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Correct spelling for DESTIATION

We think the word destiation is a misspelling. It could be just an incorrect spelling of the words which are suggested below. Review the list and pick the word which you think is the most suitable. For your convenience, we put a usage example below each word

Possible correct spellings for destiation

  • Desolation
  • Later, with bursts of tears, in all the utter desolation of the days that followed, cherry loved to remember that his last utterance was her name.

  • Dissipation
  • Here we have truly a twofold personality, one living in a world of culture and the other in an underworld of intellectual dissipation and vice.

  • Destination
  • And margaret had gone away, she was sure of that, for she remembered arthur carrollton stood once within that room, and besought of her to tell if she knew aught of maggie's destination.

  • Desiccation
  • A practiced workman can make, without a machine, about ten thousand bricks in twelve hours; but in their two days work the five brickmakers on lincoln island had not made more than three thousand, which were ranged near each other, until the time when their complete desiccation would permit them to be used in building the oven, that is to say, in three or four days.

  • Satiation
  • I can inform myself with interest but without emotions either of pleasure or displeasure of the good or evil fortunes of my enemies or my friends, and i please myself with the imagination that if i were to die to-morrow, i should have experienced and exhausted, prudently abandoning before satiation, every form of human excitement.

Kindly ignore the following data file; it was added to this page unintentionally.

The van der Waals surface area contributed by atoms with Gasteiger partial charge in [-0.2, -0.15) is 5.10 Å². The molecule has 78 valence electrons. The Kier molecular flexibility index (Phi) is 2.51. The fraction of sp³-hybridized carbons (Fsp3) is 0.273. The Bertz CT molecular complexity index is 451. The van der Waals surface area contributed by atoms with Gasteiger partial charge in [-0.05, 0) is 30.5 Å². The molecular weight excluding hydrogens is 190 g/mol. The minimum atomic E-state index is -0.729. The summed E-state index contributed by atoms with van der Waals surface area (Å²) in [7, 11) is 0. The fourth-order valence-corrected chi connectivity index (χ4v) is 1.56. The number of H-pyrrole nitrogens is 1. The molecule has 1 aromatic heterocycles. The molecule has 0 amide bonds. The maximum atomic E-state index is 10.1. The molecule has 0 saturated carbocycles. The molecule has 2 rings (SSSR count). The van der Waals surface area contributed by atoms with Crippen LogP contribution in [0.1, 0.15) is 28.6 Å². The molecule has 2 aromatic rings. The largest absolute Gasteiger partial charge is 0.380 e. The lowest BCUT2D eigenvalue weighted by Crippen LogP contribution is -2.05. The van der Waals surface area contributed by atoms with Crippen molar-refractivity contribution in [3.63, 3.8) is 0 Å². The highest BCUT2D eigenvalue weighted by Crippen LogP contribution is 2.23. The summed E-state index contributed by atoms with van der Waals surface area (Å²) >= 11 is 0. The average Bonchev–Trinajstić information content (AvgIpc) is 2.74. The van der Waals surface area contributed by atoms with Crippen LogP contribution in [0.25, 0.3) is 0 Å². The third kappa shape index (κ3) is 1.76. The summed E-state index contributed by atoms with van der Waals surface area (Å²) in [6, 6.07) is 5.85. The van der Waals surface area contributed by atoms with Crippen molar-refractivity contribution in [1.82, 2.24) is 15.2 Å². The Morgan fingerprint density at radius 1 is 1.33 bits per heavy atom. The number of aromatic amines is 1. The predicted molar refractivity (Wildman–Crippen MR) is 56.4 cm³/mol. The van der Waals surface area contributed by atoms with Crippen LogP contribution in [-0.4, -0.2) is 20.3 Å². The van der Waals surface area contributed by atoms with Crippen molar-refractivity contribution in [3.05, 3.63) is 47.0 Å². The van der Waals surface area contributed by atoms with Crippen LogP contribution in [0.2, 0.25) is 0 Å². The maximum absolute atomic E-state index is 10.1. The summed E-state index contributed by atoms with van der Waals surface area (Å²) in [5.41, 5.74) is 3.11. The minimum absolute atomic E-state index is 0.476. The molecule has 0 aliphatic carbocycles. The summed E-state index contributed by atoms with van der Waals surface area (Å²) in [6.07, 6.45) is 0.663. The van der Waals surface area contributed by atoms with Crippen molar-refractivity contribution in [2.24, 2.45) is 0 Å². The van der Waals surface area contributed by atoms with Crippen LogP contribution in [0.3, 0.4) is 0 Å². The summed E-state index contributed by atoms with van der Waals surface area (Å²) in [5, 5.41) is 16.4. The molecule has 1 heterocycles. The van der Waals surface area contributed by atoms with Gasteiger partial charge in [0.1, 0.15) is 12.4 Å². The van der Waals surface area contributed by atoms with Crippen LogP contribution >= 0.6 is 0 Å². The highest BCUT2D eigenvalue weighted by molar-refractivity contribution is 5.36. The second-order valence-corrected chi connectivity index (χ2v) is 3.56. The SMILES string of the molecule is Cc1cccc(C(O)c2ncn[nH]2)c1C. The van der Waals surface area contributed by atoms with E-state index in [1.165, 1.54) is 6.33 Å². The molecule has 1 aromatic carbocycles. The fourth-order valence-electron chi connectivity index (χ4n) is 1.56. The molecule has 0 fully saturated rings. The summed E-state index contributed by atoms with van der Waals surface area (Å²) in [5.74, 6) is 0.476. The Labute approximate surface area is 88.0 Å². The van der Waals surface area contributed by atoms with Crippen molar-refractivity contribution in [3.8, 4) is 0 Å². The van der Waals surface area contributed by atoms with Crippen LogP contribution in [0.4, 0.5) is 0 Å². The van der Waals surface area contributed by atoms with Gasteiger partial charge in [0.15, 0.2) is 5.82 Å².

• Desertion
  • The loneliness of years of desertion seemed to have taken possession of it; the atmosphere of dry rot was in the beams and rafters.

  • Distortion
  • It originates, indeed, in some degree of that distortion of moral feeling, in consequence of which the inclinations wander from the strict path of rectitude;-but the primary effect of this loss of mental harmony, and that by which it is perpetuated, appears to be chiefly a habitual misdirection of the attention,-or a total want of consideration of the truths and motives, by which the moral judgments and decisions ought to be influenced.

  • Dissociation
  • It thus presupposes a dissociation of experience.

  • Decimation
  • Which administereth unto others a sufficient cause for rendering these churchmen suspicious of iniquity, and of an unjust and fraudulent manner of dealing, no more to be connived at nor countenanced, after that it be well weighed in the scales of reason, than if with a reciprocal temerity the laics, by way of compensation, would impose laws to be followed and observed by those mysts and flamens, how they should behave themselves in the making and performance of their rites and ceremonies, and after what manner they ought to proceed in the offering up and immolating of their various oblations, victims, and sacrifices; seeing that, besides the decimation and tithe-haling of their goods, they cut off and take parings, shreddings, and clippings of the gain proceeding from the labour of their hands and sweat of their brows, therewith to entertain themselves the better.

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